The theme of this eleventh edition of Artefact is The Social Contract. That term has been used in political and philosophical theories since the 17th century, but still emerges regularly today, in interviews with politicians, political party programs and debates. Even the early adopters of the social contract theory, such as John Locke, Thomas Hobbes and Jean-Jacques Rousseau, used and interpreted the concept in different ways. The classic interpretation concerns the relation between the individual as a citizen and a political entity, in which the individual sacrifices part of his freedom and power in order for the state to offer safety and social and economic security to the citizen. But what is the position of the social contract in our current times of crisis in a globalized world?
One of the festival’s main questions is whether we can renegotiate or reform those ‘contracts’. Can we cancel them, rewrite them? The programme focuses on different forms of resistance and imagination. With exhibitions, performances, debates and meetings with international artists, we look for the position and alternatives for The Social Contract in our contemporary information and network society.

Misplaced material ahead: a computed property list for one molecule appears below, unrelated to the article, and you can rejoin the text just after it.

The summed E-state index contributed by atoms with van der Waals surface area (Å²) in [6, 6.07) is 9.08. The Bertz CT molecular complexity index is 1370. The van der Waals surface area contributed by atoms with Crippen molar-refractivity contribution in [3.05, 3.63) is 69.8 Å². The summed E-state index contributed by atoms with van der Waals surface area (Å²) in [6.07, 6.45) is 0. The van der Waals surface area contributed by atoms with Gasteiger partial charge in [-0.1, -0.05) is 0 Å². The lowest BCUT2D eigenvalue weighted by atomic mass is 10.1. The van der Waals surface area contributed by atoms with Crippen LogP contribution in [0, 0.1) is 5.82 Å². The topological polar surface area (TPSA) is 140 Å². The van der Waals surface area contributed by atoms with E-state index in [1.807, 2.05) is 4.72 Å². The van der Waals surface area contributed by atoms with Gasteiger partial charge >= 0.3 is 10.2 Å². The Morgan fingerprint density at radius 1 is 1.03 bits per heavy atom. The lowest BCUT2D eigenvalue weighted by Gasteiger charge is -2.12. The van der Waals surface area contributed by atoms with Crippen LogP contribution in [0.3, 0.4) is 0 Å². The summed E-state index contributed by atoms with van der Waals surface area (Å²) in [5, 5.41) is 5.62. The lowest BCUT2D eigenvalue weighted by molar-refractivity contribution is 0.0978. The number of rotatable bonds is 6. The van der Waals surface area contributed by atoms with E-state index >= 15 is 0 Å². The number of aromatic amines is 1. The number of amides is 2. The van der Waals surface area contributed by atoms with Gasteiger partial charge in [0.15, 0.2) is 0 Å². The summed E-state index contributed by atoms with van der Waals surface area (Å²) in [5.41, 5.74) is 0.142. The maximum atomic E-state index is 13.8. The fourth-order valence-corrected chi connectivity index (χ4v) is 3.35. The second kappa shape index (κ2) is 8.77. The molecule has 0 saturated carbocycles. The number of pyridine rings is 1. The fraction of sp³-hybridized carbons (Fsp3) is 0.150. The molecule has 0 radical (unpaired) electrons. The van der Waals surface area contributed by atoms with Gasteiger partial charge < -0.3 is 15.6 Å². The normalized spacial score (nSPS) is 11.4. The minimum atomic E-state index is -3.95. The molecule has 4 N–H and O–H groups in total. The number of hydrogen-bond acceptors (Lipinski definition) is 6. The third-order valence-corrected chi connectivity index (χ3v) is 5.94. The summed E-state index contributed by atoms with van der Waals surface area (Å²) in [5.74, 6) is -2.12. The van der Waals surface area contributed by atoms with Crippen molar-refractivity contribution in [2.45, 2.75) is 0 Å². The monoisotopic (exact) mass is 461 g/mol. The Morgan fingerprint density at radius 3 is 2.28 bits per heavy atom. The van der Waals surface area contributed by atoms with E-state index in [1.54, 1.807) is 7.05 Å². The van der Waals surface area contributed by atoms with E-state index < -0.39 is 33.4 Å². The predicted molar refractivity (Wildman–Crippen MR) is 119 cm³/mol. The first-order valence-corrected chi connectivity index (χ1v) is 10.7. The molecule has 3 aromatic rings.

Irational is a loose grouping of international artists who came together around the server irational.org, founded by the British net artist Heath Bunting in 1996, going on to make decisive contribution to early net art from the mid-1990s onward. They include Daniel G. Andújar (ES), Rachel Baker (UK), Kayle Brandon (UK), Heath Bunting (UK), Minerva Cuevas (MX), Vahida Ramujkic (SR), Kate Rich (AU) en Marcus Valentine (UK).
With dry humor and minimal aesthetics, irational commented on the Internet hype of the mid-to-late 1990s, competing with the commercialization euphoria of the new market by developing its own pseudo-ventures. At that time, net art was very immediate, neither needing nor enjoying the safety of a mediating space or instance. This is why irational often hit upon humorless trademark attorneys, who wanted to keep irational from using brand names such as 7-11, American Express, Sainsburys and Tesco. If the early activities of irational during its “net phase” were dedicated to calling virtual boundaries into question, its members now experiment with interrogating and overcoming economic, political, and social boundaries in real space. The works in the exhibition will partially be selected on the basis of them being a commentary on, or a premonition of, the current financial and economical crisis.
The Wonderful World of irational.org is curated by Inke Arns (Hartware MedienKunstVerein), Jacob Lillemose and Heath Bunting. It’s a smaller version and an update of an exhibition they presented in HMKV in Dortmund in 2006 and that was later also shown in Glasgow and Novi Sad. The exhibiton will often be ‘activated’ by several irational members with live events and workshops.